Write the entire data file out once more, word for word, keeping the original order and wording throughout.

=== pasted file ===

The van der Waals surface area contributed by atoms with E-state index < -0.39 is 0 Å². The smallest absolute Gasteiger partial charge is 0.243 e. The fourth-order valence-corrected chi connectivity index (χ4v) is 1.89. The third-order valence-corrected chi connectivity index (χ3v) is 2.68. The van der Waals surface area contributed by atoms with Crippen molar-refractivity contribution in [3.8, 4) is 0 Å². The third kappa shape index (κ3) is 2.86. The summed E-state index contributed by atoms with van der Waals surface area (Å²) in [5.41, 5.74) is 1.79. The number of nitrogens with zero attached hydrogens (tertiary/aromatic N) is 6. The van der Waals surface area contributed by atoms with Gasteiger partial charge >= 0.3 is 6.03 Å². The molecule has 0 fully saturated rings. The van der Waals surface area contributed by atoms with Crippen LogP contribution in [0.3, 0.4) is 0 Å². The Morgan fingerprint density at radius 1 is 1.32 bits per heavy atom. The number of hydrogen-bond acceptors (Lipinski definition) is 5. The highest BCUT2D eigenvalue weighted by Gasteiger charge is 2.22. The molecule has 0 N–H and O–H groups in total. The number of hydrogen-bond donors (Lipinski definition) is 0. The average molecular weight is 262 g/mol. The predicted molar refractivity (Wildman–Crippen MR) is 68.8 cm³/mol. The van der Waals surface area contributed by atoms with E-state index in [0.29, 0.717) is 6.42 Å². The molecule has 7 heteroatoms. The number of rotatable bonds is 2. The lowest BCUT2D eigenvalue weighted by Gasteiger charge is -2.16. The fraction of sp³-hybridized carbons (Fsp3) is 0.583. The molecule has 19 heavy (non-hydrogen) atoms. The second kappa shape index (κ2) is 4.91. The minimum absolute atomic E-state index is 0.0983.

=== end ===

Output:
The van der Waals surface area contributed by atoms with E-state index < -0.39 is 0 Å². The smallest absolute Gasteiger partial charge is 0.243 e. The fourth-order valence-corrected chi connectivity index (χ4v) is 1.89. The third-order valence-corrected chi connectivity index (χ3v) is 2.68. The van der Waals surface area contributed by atoms with Crippen molar-refractivity contribution in [3.8, 4) is 0 Å². The third kappa shape index (κ3) is 2.86. The summed E-state index contributed by atoms with van der Waals surface area (Å²) in [5.41, 5.74) is 1.79. The number of nitrogens with zero attached hydrogens (tertiary/aromatic N) is 6. The van der Waals surface area contributed by atoms with Gasteiger partial charge >= 0.3 is 6.03 Å². The molecule has 0 fully saturated rings. The van der Waals surface area contributed by atoms with Crippen LogP contribution in [0.3, 0.4) is 0 Å². The Morgan fingerprint density at radius 1 is 1.32 bits per heavy atom. The number of hydrogen-bond acceptors (Lipinski definition) is 5. The highest BCUT2D eigenvalue weighted by Gasteiger charge is 2.22. The molecule has 0 N–H and O–H groups in total. The number of hydrogen-bond donors (Lipinski definition) is 0. The average molecular weight is 262 g/mol. The predicted molar refractivity (Wildman–Crippen MR) is 68.8 cm³/mol. The van der Waals surface area contributed by atoms with E-state index in [0.29, 0.717) is 6.42 Å². The molecule has 7 heteroatoms. The number of rotatable bonds is 2. The lowest BCUT2D eigenvalue weighted by Gasteiger charge is -2.16. The fraction of sp³-hybridized carbons (Fsp3) is 0.583. The molecule has 19 heavy (non-hydrogen) atoms. The second kappa shape index (κ2) is 4.91. The minimum absolute atomic E-state index is 0.0983.